MEMBERS of the European Parliament have called for the continent’s regulators to clear a pathway for wholesale cannabis reform.
For the first time in its history the European Parliament held a debate on cannabis in a session called the ‘Legalisation of Personal Use of Cannabis: Exchange of Best Practices’.
The event had been co-sponsored by four of the seven main European political blocks representing almost 50% of the Parliament’s 705 elected members.
Held in the Brussels headquarters, it was chaired by Irish politician Luke Flanagan, a Member of the European Parliament (MEP), who sent the following message to the European Union’s regulatory overlords the European Commission.
‘Get Out Of The Way’
“The importance of this gathering is not so much what we can get the European Commission to do, it’s more to see that they don’t get in the way and hinder this process.
“We don’t have competence over this area but it seems the Commission has the power to throw spanners in the spokes when countries try to do it.
“The best thing we can achieve is to make sure we all know what is being told to us by the Commission – and that this is consistent – so we all know exactly what is going on.
“As MEPs we cannot directly change the law but what we can do is make sure that for any state looking to go down this route, it is made as easy as possible.”
The debate had been co-organised by Czech politician Mikuláš Peksa, Chairperson of the European Pirate Party, which is part of the Greens/European Free Alliance parliamentary bloc, with 73 MEPs.
Also supporting the event were the second largest bloc in the parliament; the Socialists and Democrats, with 143 members from 26 EU countries. As well as the centre-right bloc, the European Conservatives and Reformists Group and the Left bloc, who between them have around 100 MEPs.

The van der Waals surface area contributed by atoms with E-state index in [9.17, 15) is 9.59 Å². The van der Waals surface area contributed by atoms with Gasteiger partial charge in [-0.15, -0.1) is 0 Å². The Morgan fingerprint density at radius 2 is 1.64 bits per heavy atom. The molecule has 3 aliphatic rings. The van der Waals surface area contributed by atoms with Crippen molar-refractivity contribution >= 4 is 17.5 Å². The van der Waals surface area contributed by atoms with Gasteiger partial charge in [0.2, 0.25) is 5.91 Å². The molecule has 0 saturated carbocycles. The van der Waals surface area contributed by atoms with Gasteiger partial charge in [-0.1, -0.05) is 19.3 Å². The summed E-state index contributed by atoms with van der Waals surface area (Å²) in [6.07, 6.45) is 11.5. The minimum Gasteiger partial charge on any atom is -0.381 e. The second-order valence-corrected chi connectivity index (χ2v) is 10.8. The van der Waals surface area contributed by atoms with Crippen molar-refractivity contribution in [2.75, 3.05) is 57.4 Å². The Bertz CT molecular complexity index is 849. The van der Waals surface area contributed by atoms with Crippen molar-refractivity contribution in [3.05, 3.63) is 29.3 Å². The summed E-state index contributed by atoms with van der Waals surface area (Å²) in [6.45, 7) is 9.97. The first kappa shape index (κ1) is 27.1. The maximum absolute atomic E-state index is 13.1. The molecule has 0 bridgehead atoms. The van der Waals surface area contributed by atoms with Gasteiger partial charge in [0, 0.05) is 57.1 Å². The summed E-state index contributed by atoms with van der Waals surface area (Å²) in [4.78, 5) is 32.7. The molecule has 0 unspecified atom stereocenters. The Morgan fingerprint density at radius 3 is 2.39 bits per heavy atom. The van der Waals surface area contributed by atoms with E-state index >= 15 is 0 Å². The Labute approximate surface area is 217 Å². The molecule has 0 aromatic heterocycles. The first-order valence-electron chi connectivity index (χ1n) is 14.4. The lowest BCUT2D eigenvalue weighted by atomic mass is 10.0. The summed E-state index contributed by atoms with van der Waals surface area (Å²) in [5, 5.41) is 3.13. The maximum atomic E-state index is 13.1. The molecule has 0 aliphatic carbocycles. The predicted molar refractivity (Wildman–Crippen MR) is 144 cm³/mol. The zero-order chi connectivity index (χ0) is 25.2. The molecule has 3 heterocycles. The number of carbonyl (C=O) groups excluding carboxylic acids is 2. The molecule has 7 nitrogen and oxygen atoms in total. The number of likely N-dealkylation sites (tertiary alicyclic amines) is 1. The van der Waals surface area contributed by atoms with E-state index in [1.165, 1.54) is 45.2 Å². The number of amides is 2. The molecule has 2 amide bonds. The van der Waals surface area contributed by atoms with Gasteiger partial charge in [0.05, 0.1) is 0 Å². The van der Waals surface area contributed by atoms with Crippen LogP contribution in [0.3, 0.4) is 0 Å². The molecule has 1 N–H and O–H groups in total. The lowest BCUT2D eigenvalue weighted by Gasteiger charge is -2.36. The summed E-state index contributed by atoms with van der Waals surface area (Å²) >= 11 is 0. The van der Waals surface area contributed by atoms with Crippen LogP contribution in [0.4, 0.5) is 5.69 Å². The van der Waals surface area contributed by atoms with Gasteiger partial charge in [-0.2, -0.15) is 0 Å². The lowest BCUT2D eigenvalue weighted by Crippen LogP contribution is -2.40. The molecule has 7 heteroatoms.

The hearing featured speakers from Germany, Ireland and Czechia; countries which are all examining proposals to reform their domestic cannabis laws.
Tomas Sadilek, who is helping the Czech government draft its cannabis laws, explained that a majority of people in his home country were in favour of reform and he recapped its on-going effort to create a regulated market.
A New Commission May Help
As followers of Business of Cannabis will be aware the main stumbling block for individual EU member states is overcoming the concerns of the European Commission.
With Czechia set to unveil plans for a commercial regulated market Mr Sadilek said it faced a number of hurdles.
“The European Commission is our biggest obstacle… it is always easier to regulate than deregulate and withdrawing cannabis from European legislation is very problematic.”
He said it has had no preliminary guidance from the EC on its proposals and identified three potential areas of conflict.
These include the Schengen Agreement on the free movement of goods as the number one obstacle, then the EU 2004 framework on drug trafficking and thirdly the International drug conventions.
He highlighted how the EU enforces these conventions more vigorously than their creators – the United Nations – and he expressed concerns that Czechia will receive only negative feedback from the EC on its proposals meaning they’ll end up before the European Court of Justice.
With the European Commission set to be re-appointed in 2024 MEPs are to look at ways of ensure more pro-cannabis views are heard.
Irish People Before Profit MP Gino Kenny referenced the Irish Citizens Assembly which is currently looking at the country’s approach to drugs, with a view to decriminalising and the possible regulation of cannabis.
While many have dismissed this as a mere talking shop he recounted how similar Citizen Assemblies had led to reform of the Catholic country’s abortion and gay marriage laws.
Mr Flanagan said: “While the Government has a conservative streak and a will to maintain the status quo if the people speak clearly then the politicians will follow.”
The virtual and physical meeting took place on Wednesday, June 28, in Brussels with around 50 MEPs in attendance.